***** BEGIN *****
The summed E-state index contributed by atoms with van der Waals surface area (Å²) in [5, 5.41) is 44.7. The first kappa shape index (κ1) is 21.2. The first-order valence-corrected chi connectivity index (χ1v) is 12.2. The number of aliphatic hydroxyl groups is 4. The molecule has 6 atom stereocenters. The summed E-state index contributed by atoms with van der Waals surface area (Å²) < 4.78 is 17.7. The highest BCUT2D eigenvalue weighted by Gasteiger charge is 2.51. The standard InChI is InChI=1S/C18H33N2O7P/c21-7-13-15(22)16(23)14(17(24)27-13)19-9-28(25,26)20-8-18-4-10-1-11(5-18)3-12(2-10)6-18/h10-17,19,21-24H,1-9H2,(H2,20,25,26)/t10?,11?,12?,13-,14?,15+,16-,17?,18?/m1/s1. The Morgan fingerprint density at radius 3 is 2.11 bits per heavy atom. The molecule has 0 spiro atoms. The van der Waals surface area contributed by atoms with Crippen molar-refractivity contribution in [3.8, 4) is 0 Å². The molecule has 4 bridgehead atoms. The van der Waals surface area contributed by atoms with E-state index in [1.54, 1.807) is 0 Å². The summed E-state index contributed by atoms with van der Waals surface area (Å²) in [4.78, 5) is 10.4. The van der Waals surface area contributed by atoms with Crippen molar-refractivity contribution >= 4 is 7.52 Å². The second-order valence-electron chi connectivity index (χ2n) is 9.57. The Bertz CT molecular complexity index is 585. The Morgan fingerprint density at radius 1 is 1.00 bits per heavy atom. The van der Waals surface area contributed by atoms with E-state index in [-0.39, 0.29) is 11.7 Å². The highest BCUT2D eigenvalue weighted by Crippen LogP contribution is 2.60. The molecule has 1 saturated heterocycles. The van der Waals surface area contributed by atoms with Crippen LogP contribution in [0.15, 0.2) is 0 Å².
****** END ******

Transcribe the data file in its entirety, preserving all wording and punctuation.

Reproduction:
The summed E-state index contributed by atoms with van der Waals surface area (Å²) in [5, 5.41) is 44.7. The first kappa shape index (κ1) is 21.2. The first-order valence-corrected chi connectivity index (χ1v) is 12.2. The number of aliphatic hydroxyl groups is 4. The molecule has 6 atom stereocenters. The summed E-state index contributed by atoms with van der Waals surface area (Å²) < 4.78 is 17.7. The highest BCUT2D eigenvalue weighted by Gasteiger charge is 2.51. The standard InChI is InChI=1S/C18H33N2O7P/c21-7-13-15(22)16(23)14(17(24)27-13)19-9-28(25,26)20-8-18-4-10-1-11(5-18)3-12(2-10)6-18/h10-17,19,21-24H,1-9H2,(H2,20,25,26)/t10?,11?,12?,13-,14?,15+,16-,17?,18?/m1/s1. The Morgan fingerprint density at radius 3 is 2.11 bits per heavy atom. The molecule has 0 spiro atoms. The van der Waals surface area contributed by atoms with Crippen molar-refractivity contribution in [3.8, 4) is 0 Å². The molecule has 4 bridgehead atoms. The van der Waals surface area contributed by atoms with E-state index in [1.54, 1.807) is 0 Å². The summed E-state index contributed by atoms with van der Waals surface area (Å²) in [4.78, 5) is 10.4. The van der Waals surface area contributed by atoms with Crippen molar-refractivity contribution >= 4 is 7.52 Å². The second-order valence-electron chi connectivity index (χ2n) is 9.57. The Bertz CT molecular complexity index is 585. The Morgan fingerprint density at radius 1 is 1.00 bits per heavy atom. The van der Waals surface area contributed by atoms with E-state index in [-0.39, 0.29) is 11.7 Å². The highest BCUT2D eigenvalue weighted by Crippen LogP contribution is 2.60. The molecule has 1 saturated heterocycles. The van der Waals surface area contributed by atoms with Crippen LogP contribution in [0.15, 0.2) is 0 Å².